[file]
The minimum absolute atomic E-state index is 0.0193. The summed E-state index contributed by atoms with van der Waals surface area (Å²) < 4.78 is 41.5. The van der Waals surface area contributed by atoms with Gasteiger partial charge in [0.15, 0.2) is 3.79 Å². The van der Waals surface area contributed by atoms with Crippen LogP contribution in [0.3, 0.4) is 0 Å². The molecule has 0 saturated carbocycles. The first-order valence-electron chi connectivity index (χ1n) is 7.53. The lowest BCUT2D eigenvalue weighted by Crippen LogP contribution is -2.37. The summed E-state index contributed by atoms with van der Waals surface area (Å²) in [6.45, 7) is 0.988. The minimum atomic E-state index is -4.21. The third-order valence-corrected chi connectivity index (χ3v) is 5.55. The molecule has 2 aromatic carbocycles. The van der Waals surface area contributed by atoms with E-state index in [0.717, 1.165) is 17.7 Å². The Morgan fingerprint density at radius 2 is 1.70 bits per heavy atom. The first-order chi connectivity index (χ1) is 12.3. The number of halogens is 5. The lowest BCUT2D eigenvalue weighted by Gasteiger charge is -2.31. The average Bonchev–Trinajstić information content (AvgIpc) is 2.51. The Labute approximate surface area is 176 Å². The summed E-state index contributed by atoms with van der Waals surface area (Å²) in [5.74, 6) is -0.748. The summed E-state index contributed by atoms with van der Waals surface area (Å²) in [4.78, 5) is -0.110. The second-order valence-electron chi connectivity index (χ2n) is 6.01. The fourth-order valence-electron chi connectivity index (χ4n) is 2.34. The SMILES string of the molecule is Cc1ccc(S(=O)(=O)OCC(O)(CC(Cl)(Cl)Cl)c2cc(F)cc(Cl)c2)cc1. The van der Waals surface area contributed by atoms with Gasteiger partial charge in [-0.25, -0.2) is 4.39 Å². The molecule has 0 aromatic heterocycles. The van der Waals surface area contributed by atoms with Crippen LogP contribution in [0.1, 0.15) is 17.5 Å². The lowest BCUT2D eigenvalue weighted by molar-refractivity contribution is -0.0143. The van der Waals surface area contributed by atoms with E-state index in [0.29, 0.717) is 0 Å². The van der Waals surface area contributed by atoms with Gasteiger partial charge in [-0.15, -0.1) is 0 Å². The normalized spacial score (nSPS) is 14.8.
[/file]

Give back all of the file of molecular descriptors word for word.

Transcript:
The minimum absolute atomic E-state index is 0.0193. The summed E-state index contributed by atoms with van der Waals surface area (Å²) < 4.78 is 41.5. The van der Waals surface area contributed by atoms with Gasteiger partial charge in [0.15, 0.2) is 3.79 Å². The van der Waals surface area contributed by atoms with Crippen LogP contribution in [0.3, 0.4) is 0 Å². The molecule has 0 saturated carbocycles. The first-order valence-electron chi connectivity index (χ1n) is 7.53. The lowest BCUT2D eigenvalue weighted by Crippen LogP contribution is -2.37. The summed E-state index contributed by atoms with van der Waals surface area (Å²) in [6.45, 7) is 0.988. The minimum atomic E-state index is -4.21. The third-order valence-corrected chi connectivity index (χ3v) is 5.55. The molecule has 2 aromatic carbocycles. The van der Waals surface area contributed by atoms with E-state index in [0.717, 1.165) is 17.7 Å². The Morgan fingerprint density at radius 2 is 1.70 bits per heavy atom. The first-order chi connectivity index (χ1) is 12.3. The number of halogens is 5. The lowest BCUT2D eigenvalue weighted by Gasteiger charge is -2.31. The average Bonchev–Trinajstić information content (AvgIpc) is 2.51. The Labute approximate surface area is 176 Å². The summed E-state index contributed by atoms with van der Waals surface area (Å²) in [5.74, 6) is -0.748. The summed E-state index contributed by atoms with van der Waals surface area (Å²) in [4.78, 5) is -0.110. The second-order valence-electron chi connectivity index (χ2n) is 6.01. The fourth-order valence-electron chi connectivity index (χ4n) is 2.34. The SMILES string of the molecule is Cc1ccc(S(=O)(=O)OCC(O)(CC(Cl)(Cl)Cl)c2cc(F)cc(Cl)c2)cc1. The van der Waals surface area contributed by atoms with Gasteiger partial charge in [-0.25, -0.2) is 4.39 Å². The molecule has 0 aromatic heterocycles. The van der Waals surface area contributed by atoms with Crippen LogP contribution in [0.1, 0.15) is 17.5 Å². The lowest BCUT2D eigenvalue weighted by molar-refractivity contribution is -0.0143. The van der Waals surface area contributed by atoms with E-state index in [0.29, 0.717) is 0 Å². The van der Waals surface area contributed by atoms with Gasteiger partial charge in [-0.15, -0.1) is 0 Å². The normalized spacial score (nSPS) is 14.8.